Cutting back on coercion
Psychiatric wards in larger cities in Norway are more apt to use coercive medical care than ones in smaller communities, but reductions are underway.
“There is still a wide variation in the use of compulsion,” says Tonje Lossius Husum at the University of Oslo.
She has written her doctoral thesis on the use of coercive medical care in psychiatric treatment.
In her study she concludes that locked doors, closed wards and mechanical restraints are used most often when patients are agitated or aggressive, or when they are self-destructive or suicidal.
Such measures tend to be used more frequently in larger cities.
Variations in patients − variations in conditions
Husum’s study involved 1,016 patients committed to psychiatric hospitals and 527 staff from various disciplines at 32 acute psychiatric wards. These amounted to about 75 percent of all such wards in Norway.
Husum explains that compelled medication was used most often when the patient was well known by the professional staff who committed them and when the patient was diagnosed as schizophrenic.
In her research she developed a questionnaire to survey the personnel’s attitudes. This led her to divide them into three groups: staff who considered coercion offensive, those who viewed it as a form of care and necessary for safety, and those who viewed it as a tool in treatment.
“It was kind of surprising, but the attitudes of the staff couldn’t be linked statistically to their different practices in use of coercion,” says Husum.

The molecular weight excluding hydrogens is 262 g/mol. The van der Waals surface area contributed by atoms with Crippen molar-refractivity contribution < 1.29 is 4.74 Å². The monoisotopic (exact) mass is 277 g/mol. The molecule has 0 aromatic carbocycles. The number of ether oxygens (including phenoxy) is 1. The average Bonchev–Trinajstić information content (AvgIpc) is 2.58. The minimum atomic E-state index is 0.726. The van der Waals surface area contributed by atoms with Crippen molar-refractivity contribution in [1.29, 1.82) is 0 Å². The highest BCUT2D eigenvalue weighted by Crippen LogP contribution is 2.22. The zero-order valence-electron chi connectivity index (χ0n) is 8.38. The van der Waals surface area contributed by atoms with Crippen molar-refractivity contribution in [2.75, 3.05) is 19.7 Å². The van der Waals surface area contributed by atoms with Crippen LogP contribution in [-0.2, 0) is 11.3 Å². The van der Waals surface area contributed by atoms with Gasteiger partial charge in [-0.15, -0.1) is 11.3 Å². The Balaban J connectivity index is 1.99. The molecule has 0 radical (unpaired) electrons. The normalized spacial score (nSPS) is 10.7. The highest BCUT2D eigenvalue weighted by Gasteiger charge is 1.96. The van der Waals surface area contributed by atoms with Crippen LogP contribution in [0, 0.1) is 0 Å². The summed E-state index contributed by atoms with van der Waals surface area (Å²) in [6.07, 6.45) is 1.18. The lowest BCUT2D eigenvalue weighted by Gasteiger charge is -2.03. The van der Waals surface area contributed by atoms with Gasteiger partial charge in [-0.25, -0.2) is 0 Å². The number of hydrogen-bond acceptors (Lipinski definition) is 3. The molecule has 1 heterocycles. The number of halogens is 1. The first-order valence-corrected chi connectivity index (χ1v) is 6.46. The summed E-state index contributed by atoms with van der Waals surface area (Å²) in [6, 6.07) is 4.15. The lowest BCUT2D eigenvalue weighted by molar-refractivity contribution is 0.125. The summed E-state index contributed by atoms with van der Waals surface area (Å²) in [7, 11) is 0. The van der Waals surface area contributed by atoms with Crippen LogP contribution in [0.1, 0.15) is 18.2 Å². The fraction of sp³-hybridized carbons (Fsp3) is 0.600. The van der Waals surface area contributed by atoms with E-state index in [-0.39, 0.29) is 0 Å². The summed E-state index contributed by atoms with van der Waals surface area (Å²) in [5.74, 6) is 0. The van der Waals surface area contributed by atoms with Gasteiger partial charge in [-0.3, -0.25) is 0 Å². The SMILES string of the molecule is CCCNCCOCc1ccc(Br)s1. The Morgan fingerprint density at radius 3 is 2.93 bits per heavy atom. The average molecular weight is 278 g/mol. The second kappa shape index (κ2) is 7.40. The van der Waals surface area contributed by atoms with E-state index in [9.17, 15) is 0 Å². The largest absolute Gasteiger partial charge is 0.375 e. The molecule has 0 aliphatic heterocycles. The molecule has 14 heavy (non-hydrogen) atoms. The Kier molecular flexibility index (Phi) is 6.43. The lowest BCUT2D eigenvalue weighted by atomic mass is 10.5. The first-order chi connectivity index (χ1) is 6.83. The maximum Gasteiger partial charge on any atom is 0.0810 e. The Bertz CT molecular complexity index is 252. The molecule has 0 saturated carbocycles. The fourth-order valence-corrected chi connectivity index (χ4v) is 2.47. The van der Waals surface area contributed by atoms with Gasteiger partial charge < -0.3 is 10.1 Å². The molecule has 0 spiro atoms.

She says the differences seemed to be more closely related to the characteristics of the patients and the organisational arrangements in the wards.
Less coercion is the goal
The current policy of Norwegian health authorities is to reduce the use of compulsion or force in mental health care and in June this year a government appointed committee issued a report on the difficult balance between patients’ rights to self-determination and the medical authorities’ responsibilities for their care.
Several programmes have been initiated in recent years that aim to reduce the use of compulsive measures in mental health care.
At Oslo University Hospital, organisational changes were made and experienced psychiatrists and psychologists became more directly involved in admitting patients, as opposed to being called in later as an additional resource after crises and difficult situations arose.
“This turned out to be very beneficial and the use of compulsory commitments was vastly reduced,” says Husum. Many of the newer programmes have had good effects. One at Blakstad Hospital in Asker reduced the use of compulsive measures considerably.
According to the researcher, the Norwegian Medical Association’s so-called Breakthrough Series has had a healthy impact and results have also been positive for its user guided alternative to coercion (BAT).
Intention and willingness are key factors
The Norwegian Knowledge Centre for the Health Services is evaluating studies in the use of reduced compulsion and a report will be published soon.
Some of these studies have focused on more use of individualized treatment, increased user complicity, debriefings and teaching/learning about situations retroactively, competence building in de-escalation and general communication, according to Husum.
“Highly positive experiences have been chalked up in these attempts at reducing medical coercion. Nearly all the projects have had an impact. It’s almost as if the intention and the willingness to reduce the use of compulsory measures are factors that bear fruits on their own. So from where we now stand, it looks like continued efforts to reduce coercion in our psychiatric treatment have very good chances of thriving,” says Husum.
Translated by: Glenn Ostling